According to the Control of Hazardous Substances Act passed in 2002, employers are legally required to conduct thorough risk assessments to identify potential hazards and put appropriate measures in place to protect workers who may come into contact with them. Potential hazards also include exposure to harmful dusts such as asbestos and silica.
Exposing workers to dangerous dusts in the workplace without providing them with protective breathing apparatus contravenes the Control of Hazardous Substances Act as well as the workers safety act.
If you develop the disease because of lack of adequate protection from toxic dusts, your employer may be held liable for negligence of duty of care and you may be entitled to file a pneumoconiosis claim for compensation.
The biggest obstacle to filing a compensation claim for pneumoconiosis is the long latency period of the disease. By the time the symptoms develop and the diagnosis is confirmed, several companies may have relocated or shut down. Locating the employer and their insurer can delay and complicate the process. However, it is not impossible.
Pneumoconiosis Personal Injury Solicitors
Hiring one of our in-house experienced personal injury solicitors can help to make the process easier and faster. Filing a compensation claim for pneumoconiosis is important as it can help you get the financial aid you need to fund the medical treatment that you will require to manage the symptoms and live a better quality of life.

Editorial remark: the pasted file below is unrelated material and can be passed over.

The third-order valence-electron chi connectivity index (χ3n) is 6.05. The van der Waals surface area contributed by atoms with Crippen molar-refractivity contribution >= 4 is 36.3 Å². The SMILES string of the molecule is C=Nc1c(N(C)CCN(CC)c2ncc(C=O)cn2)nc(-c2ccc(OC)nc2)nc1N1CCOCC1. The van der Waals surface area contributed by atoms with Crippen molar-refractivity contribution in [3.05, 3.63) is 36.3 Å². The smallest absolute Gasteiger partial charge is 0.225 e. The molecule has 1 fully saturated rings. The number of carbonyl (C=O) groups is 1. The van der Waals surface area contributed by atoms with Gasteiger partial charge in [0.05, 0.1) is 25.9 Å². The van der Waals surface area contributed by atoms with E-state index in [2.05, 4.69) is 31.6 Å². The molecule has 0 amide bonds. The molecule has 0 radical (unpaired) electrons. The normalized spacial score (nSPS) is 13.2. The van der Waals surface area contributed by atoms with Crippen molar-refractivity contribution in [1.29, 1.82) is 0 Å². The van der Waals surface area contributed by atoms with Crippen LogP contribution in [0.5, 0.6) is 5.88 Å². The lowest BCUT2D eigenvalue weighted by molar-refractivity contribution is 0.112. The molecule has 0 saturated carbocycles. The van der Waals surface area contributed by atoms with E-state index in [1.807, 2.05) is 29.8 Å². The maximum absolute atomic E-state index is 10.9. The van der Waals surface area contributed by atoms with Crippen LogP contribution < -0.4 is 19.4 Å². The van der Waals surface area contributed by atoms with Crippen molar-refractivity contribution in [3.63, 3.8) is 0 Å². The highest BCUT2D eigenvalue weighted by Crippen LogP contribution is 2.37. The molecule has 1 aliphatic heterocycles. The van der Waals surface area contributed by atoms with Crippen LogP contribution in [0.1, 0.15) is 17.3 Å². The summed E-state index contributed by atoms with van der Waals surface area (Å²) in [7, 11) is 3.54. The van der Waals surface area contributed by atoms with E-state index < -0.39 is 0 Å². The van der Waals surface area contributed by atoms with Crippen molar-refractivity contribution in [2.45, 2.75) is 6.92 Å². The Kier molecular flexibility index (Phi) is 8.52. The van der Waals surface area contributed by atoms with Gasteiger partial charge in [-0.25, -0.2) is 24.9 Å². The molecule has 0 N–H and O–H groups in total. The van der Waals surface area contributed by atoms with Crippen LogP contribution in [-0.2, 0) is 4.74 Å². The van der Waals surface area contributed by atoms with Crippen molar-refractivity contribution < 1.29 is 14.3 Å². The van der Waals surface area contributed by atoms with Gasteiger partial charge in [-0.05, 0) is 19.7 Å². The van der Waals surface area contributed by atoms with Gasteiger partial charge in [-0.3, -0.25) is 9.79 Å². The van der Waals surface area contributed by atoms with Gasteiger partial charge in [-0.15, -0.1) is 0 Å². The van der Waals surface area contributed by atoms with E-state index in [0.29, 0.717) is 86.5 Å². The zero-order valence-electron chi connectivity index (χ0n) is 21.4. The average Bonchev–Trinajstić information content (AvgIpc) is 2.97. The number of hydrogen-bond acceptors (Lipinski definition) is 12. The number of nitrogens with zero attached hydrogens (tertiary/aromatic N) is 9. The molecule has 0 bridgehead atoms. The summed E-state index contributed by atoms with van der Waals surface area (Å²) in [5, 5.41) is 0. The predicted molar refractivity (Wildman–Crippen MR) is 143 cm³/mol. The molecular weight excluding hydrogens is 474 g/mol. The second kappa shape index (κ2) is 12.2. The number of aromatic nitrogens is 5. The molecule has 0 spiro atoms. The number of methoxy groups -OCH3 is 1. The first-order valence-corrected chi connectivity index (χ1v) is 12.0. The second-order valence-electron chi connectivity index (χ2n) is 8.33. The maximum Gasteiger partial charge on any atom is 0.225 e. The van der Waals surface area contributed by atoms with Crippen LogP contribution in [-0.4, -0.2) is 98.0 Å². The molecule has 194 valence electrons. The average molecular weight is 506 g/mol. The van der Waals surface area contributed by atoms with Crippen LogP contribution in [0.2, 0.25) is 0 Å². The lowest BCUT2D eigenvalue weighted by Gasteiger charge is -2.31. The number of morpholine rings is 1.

If you have a good case to make a pneumoconiosis compensation claim, our personal injury solicitors do not charge any legal fees upfront. Once we have won you compensation, you will only then have to pay any fee which is simply a set percentage of your total award amount. Known as a No Win No Fee agreement, this was introduced as a way to help people with inadequate funding to get justice for injuries sustained in the workplace due to no fault of theirs.
We shall explain clearly what fee we charge before you agree for our law firm to take your pneumoconiosis claim on.